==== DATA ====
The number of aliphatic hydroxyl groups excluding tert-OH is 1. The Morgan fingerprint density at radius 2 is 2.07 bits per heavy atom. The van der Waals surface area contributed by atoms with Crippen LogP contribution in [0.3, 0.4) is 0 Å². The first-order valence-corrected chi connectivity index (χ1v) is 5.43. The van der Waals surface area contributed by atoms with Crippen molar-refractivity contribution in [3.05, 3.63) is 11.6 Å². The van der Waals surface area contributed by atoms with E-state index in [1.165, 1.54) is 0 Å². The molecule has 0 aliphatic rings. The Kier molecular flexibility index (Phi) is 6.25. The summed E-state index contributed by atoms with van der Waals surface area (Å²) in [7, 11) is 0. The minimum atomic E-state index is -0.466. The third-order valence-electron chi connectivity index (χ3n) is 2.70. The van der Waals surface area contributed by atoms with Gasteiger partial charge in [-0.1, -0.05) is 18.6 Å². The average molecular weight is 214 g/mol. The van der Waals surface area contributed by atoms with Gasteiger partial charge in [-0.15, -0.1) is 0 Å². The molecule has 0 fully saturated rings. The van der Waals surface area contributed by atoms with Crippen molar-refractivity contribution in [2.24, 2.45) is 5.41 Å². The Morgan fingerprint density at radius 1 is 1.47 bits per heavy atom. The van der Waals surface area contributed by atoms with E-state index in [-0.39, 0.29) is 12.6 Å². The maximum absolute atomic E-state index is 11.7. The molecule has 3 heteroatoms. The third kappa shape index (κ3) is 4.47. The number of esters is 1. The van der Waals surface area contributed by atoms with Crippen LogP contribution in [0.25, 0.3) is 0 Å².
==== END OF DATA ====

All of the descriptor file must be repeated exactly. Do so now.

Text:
The number of aliphatic hydroxyl groups excluding tert-OH is 1. The Morgan fingerprint density at radius 2 is 2.07 bits per heavy atom. The van der Waals surface area contributed by atoms with Crippen LogP contribution in [0.3, 0.4) is 0 Å². The first-order valence-corrected chi connectivity index (χ1v) is 5.43. The van der Waals surface area contributed by atoms with Crippen molar-refractivity contribution in [3.05, 3.63) is 11.6 Å². The van der Waals surface area contributed by atoms with E-state index in [1.165, 1.54) is 0 Å². The molecule has 0 aliphatic rings. The Kier molecular flexibility index (Phi) is 6.25. The summed E-state index contributed by atoms with van der Waals surface area (Å²) in [7, 11) is 0. The minimum atomic E-state index is -0.466. The third-order valence-electron chi connectivity index (χ3n) is 2.70. The van der Waals surface area contributed by atoms with Gasteiger partial charge in [-0.1, -0.05) is 18.6 Å². The average molecular weight is 214 g/mol. The van der Waals surface area contributed by atoms with Gasteiger partial charge in [-0.15, -0.1) is 0 Å². The molecule has 0 fully saturated rings. The van der Waals surface area contributed by atoms with Crippen molar-refractivity contribution in [2.24, 2.45) is 5.41 Å². The Morgan fingerprint density at radius 1 is 1.47 bits per heavy atom. The van der Waals surface area contributed by atoms with E-state index in [-0.39, 0.29) is 12.6 Å². The maximum absolute atomic E-state index is 11.7. The molecule has 3 heteroatoms. The third kappa shape index (κ3) is 4.47. The number of esters is 1. The van der Waals surface area contributed by atoms with Crippen LogP contribution in [0.25, 0.3) is 0 Å².